This American Life falls for Jeff Flake’s gimmick

This American Life falls for Jeff Flake’s gimmick

Blog ››› ››› TIMOTHY JOHNSON

Among U.S. senators, perhaps no one bears more responsibility for Justice Brett Kavanaugh’s confirmation to the Supreme Court than Arizona’s Jeff Flake. The retiring Republican senator has made a cottage industry in recent months out of his willingness to break away from Republican Party orthodoxy surrounding President Donald Trump. But he does so in entirely symbolic gestures, nearly always supporting the president's agenda whenever it comes to a vote.

Flake deployed a variation of this tired schtick on September 28, when he inserted himself into Kavanaugh’s confirmation process by saying he would oppose the vote on the Senate floor unless the FBI was given one week to reopen its background investigation into Kavanaugh.

While Flake received some plaudits for attaching this caveat to his vote, there is little evidence that he deserved the praise. Of course the FBI’s process was controlled by the Senate’s GOP leadership and the White House -- not Flake -- and their investigation predictably ended up being a sham, extremely limited in both scope and time. What’s worse: The farce of an investigation provided a pretext for senators who were receiving the strongest pressure to vote no -- most notably Sen. Susan Collins (R-ME) and Flake himself -- to push Kavanaugh over the finish line instead.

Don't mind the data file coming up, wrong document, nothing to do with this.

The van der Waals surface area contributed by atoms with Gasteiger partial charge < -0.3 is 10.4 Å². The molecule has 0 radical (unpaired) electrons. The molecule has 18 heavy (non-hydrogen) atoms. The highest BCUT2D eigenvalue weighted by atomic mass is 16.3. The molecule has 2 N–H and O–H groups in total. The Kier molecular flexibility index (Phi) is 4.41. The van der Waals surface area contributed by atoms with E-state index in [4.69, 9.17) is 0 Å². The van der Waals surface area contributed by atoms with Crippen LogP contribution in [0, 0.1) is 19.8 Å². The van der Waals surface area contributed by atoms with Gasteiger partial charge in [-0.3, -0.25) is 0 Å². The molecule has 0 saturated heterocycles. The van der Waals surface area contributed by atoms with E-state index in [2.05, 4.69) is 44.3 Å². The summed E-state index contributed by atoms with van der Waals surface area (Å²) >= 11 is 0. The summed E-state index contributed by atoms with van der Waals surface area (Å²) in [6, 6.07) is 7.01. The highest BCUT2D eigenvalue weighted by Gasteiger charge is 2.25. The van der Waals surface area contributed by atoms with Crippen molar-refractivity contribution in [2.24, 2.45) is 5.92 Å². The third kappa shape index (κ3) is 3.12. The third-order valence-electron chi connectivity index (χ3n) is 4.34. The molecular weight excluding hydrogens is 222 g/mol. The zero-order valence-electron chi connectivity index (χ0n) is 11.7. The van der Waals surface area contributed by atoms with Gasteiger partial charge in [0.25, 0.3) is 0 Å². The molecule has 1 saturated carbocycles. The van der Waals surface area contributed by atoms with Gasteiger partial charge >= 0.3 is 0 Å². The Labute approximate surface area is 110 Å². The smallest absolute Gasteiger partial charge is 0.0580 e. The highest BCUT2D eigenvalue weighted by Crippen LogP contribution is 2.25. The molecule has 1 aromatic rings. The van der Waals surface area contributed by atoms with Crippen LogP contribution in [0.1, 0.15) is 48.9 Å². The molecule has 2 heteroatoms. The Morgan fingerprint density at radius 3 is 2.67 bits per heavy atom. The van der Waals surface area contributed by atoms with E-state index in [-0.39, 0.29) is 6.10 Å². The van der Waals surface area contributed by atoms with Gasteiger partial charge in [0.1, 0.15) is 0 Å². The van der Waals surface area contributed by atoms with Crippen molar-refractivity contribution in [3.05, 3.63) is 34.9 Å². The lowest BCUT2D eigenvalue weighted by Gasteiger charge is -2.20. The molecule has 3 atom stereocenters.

This American Life, a weekly public radio program and podcast with an estimated audience of nearly 5 million listeners, published an October 5 episode in which producer Zoe Chace followed and interviewed Flake throughout the confirmation process. Unfortunately, the typically illuminating program fell short in this instance by casting Flake in the softest and most credulous light possible.

The episode glorified the moment when Flake set in motion the sham FBI investigation, with Chace narrating that Flake’s move preserved “the integrity of the process on the Senate Judiciary Committee.” It also celebrated Flake’s all talk, no action approach as something admirable and sorely needed in today’s politics -- even as Flake himself acknowledged to Chace that in his view “he could never have done something like this if he were still running for office”: